Saberhagen, Fred – The Swords 03 – The Third Book Of Swords

of slaughtering Sir Andrew and the impertinent

fugitives of his own small military force.

The stream that Denis had to find now was not

hard to locate. It was running in the only place

nearby that it very well could run, just beyond the

line of hills in the bottom of the adjoining gentle

valley. After resting a little while on its bank, he

launched his canoe again, and resumed paddling,

once more going upstream. In this waterway the

current was slower, and Denis made correspond-

ingly better time. But this was a more winding

stream, taking him back and forth on wide curves

through the forest; he was going to have to paddle

farther just to get from here to there.

Denis spent an entire day paddling up this

stream before he was challenged. This happened at

just about the point where he could see that he was

entering some portion of the Great Swamp itself.

His challengers were three in number, a man and

two women, one of them standing on each bank of

the narrow stream and one on an overhanging

bough. All three looked quite tough and capable.

Their weapons did not menace but they were cer-

tainly held ready. Against this display Denis lifted

his own hands, empty, in a sign of peace.

He said, “I need to see Sir Andrew, as quickly as I

can. I come from a man named Ben, and I have here

a cargo that Sir Andrew needs.”

The three who had stopped him spoke quickly

among themselves, and two of them promptly

became Denis’s escort. They made no comment on

the fact of his empty-looking boat, as contrasted

with his claim of valuable cargo.. They did take

from him his only visible weapon, a short knife.

Then the man got into the rear seat of Denis’s

canoe, and took over the paddling, while one of the

women oared another small craft along behind. As

they glided deeper into the swamp, under the

twisted limbs of giant trees festooned with exotic

parasite-plants, Denis saw a small arboreal crea-

ture, of a type strange to him, headed in the same

direction. It was brachiating itself along through

the upper branches at a pace that soon overtook

and passed the boats. He surmised it was some spe-

cies of half-intelligent messenger.

Presently, after about a kilometer of paddling,

Denis was delivered to a camouflaged command

post, a half-walled structure made of logs and shirt-

sized tree fronds, where he repeated his terse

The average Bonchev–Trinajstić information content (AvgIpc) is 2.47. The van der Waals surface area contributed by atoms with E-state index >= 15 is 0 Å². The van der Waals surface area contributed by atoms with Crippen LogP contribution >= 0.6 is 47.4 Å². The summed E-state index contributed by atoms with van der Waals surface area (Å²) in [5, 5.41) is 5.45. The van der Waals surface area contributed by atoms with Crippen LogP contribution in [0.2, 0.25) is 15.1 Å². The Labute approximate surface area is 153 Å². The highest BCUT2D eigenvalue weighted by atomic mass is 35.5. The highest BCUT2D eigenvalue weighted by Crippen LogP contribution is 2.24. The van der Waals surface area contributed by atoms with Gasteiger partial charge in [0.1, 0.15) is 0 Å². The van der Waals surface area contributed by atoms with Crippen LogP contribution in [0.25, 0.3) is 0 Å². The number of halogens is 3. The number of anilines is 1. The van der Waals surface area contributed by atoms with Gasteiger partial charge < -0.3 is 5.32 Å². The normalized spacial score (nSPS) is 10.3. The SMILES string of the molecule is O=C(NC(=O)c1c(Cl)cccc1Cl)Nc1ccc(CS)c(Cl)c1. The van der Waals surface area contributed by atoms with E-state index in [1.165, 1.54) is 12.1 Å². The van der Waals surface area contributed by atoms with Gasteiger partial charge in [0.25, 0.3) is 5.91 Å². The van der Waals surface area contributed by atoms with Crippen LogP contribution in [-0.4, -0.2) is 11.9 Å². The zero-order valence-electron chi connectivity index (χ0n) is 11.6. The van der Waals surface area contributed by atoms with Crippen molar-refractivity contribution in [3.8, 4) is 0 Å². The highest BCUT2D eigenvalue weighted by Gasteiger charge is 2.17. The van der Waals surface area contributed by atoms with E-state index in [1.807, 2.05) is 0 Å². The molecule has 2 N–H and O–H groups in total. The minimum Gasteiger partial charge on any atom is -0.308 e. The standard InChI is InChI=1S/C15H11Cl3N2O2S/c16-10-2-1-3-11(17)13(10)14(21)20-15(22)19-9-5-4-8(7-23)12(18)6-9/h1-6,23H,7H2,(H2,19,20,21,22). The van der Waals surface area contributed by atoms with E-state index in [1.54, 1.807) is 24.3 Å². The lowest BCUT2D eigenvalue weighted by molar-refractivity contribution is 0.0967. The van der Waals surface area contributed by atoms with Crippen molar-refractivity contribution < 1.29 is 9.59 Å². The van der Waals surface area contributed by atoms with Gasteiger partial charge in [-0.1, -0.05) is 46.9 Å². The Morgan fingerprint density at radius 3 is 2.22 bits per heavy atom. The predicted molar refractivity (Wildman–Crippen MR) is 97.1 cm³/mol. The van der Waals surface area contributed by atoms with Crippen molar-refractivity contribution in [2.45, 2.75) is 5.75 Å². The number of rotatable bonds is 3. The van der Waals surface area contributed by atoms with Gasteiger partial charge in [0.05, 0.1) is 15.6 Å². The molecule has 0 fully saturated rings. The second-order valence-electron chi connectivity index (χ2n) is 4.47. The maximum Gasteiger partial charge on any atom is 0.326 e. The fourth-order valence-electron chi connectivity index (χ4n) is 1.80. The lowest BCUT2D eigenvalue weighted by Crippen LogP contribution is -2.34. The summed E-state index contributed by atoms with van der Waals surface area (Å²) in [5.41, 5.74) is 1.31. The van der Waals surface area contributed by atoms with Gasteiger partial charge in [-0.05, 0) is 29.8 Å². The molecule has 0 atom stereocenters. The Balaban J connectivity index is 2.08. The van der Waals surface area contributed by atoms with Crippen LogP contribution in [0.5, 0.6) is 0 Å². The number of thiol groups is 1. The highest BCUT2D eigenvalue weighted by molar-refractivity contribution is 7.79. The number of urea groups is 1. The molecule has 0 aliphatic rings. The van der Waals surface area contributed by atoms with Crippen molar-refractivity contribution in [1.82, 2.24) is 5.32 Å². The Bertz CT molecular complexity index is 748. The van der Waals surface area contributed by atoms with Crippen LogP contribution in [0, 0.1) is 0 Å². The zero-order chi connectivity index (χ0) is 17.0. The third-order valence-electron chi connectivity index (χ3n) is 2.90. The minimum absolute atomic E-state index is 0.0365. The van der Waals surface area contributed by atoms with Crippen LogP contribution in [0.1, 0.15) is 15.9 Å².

message to an officer. Again he was sent on, deeper

into the swamp, this time with a different and

larger escort.

This leg of the escorted journey took longer. It

occupied a fair portion of the remaining daylight

hours, and ended with Denis’s canoe grounding on

the shore of what appeared to be a sizable island of

firm land that reared up out of the swamp. There

were people on this island already. He estimated a

score of them or more, many of them conspicuously

wearing Sir Andrew’s orange and black. A few tents

had been set up, but the place did not have the worn

look of a permanent encampment.

The people who were already gathered here

appeared to be waiting for something. They were

not, as it turned out, anticipating Denis’s arrival,

which in itself did not cause much of a stir. His

canoe was beached for him, and he was at once con-

ducted a short distance inland, toward one particu-

lar knot of people who were engaged in some

serious discussion. Taking the chance to look about

him from the slightly higher vantage point of this

firm ground, Denis realized that this was no true

island at all, or else it was a much larger island

than he had first assumed. From here he could see a

double track, what looked like a regular road,

though a poor one, approaching through the trees

to end in the small clearing where the knot of peo-

ple were conversing.

The focus of that group’s attention was one man,

heavily built, gray-haired, and wearing clothing

that might once have been fine. This man was

standing with his back to Denis, but the black hilt

of a Sword visible at his side convinced Denis that

this must be Sir Andrew himself, who was known to

hold Shieldbreaker.

Sir Andrew turned. The face of the man known as

the Kind Knight showed more age than his strong

body did. He was holding a book in his left hand,